In their last election cycles, The telecom industry gave Representative Noem $38,200, Senator Rounds $40,166, and Senator Thune $215,000. Their votes this week indicate the industry’s investment in them has paid off, as once again, Representative Noem and Senators Rounds and Thune are putting big-money donor interests above the welfare of everyday South Dakotans. It seems the tens of thousands of dollars (or in Senator Thune’s case, hundreds of thousands of dollars) they received in campaign donations meant more to our state’s congressional delegation than protecting the Social Security numbers, financial materials, and health information of their constituents [South Dakota Democratic Party, statement, 2017.03.31].
But hey, you don’t have to be a liberal like the SDDP or me to think letting Midco sell your browsing history is a bad idea:
Republican sponsors of the legislation insist the FCC plan was unnecesary and an example of government overreach.
But conservative callers to KELO Radio’s Greg Belfrage Show Friday morning were dead set against ISP’s being able to make money off their online browsing.
“It just seems like a huge invasion of privacy and I’m with you. I’m shocked that I’m on the side of the Democrats and the ACLU,” one caller complained to Belfrage [Mark Russo, “Rounds, Thune Respond to Online Privacy Pickle,” KELO Radio, 2017.03.31].
Russo quotes Thune saying that “we have to keep looking at how to best protect online consumer privacy under one consistently enforced standard.” O.K., Senator Thune, how about enacting and consistently enforcing a standard that says what we read, write, upload, and download on the Internet is as private as what we check out from the library?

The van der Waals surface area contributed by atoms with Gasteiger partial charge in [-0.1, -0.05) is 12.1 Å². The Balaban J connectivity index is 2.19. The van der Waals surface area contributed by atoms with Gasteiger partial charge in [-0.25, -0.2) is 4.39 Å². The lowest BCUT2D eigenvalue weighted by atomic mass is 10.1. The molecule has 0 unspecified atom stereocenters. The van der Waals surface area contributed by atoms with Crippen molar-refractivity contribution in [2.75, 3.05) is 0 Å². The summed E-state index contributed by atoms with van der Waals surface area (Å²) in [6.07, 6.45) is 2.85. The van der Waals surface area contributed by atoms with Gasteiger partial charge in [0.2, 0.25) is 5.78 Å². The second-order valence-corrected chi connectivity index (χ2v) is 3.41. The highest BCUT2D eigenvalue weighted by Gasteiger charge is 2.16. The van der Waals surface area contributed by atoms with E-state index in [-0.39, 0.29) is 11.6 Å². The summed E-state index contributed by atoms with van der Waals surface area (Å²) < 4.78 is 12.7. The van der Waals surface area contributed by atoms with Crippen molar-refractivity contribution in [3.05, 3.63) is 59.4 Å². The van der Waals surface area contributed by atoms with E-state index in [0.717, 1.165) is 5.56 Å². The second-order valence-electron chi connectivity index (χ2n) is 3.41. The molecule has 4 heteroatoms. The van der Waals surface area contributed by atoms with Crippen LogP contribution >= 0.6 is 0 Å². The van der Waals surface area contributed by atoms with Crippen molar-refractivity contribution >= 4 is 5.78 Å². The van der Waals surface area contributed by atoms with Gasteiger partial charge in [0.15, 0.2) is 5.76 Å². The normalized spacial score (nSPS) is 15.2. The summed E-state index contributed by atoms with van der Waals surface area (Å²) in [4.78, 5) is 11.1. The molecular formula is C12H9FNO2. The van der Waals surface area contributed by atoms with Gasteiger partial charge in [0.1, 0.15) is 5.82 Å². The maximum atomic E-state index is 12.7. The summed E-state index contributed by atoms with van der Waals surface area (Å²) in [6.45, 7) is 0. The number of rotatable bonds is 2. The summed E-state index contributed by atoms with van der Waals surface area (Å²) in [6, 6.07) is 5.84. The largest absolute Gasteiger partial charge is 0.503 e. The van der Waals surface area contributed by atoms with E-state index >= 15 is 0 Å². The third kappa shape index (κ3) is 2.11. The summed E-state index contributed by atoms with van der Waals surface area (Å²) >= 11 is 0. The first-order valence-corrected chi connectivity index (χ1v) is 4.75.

Russo quotes Rounds saying that the FCC “needs to go back to the drawing board on these regulations and to a more evidence-based approach….” What evidence do you need, Senator Rounds, that the videos you watch and the e-mails you send should not be sold by your ISP to any liberal blogger with a big crowdsourced checkbook?
Thune, Rounds, and Noem should have listened to Kansas Republican Representative Kevin Yoder, who voted against the anti-privacy bill:
“In the 21st Century, Americans deeply value their privacy when it comes to digital content,” Yoder said in a statement Tuesday. “We don’t want the government having access to our information without our consent, and the same goes for private business.”
“These digital privacy protections put in place by the FCC are commonsense measures similar to long-standing rules that apply to phone companies that will simply ensure internet users can continue to have control over their personal information” [Harper Neidig, “GOP Faces Backlash over Internet Privacy Rules,” The Hill, 2017.03.30].
Yoder got it right, while Thune, Rounds, and Noem got it wrong. As Stephen Colbert noted, “This is what’s wrong with Washington, D.C. I guarantee you, there is not one person, not one voter of any political stripe anywhere in America, who asked for this….” Well, not one person except for the telecom execs to whom Thune, Rounds, and Noem sold our online privacy.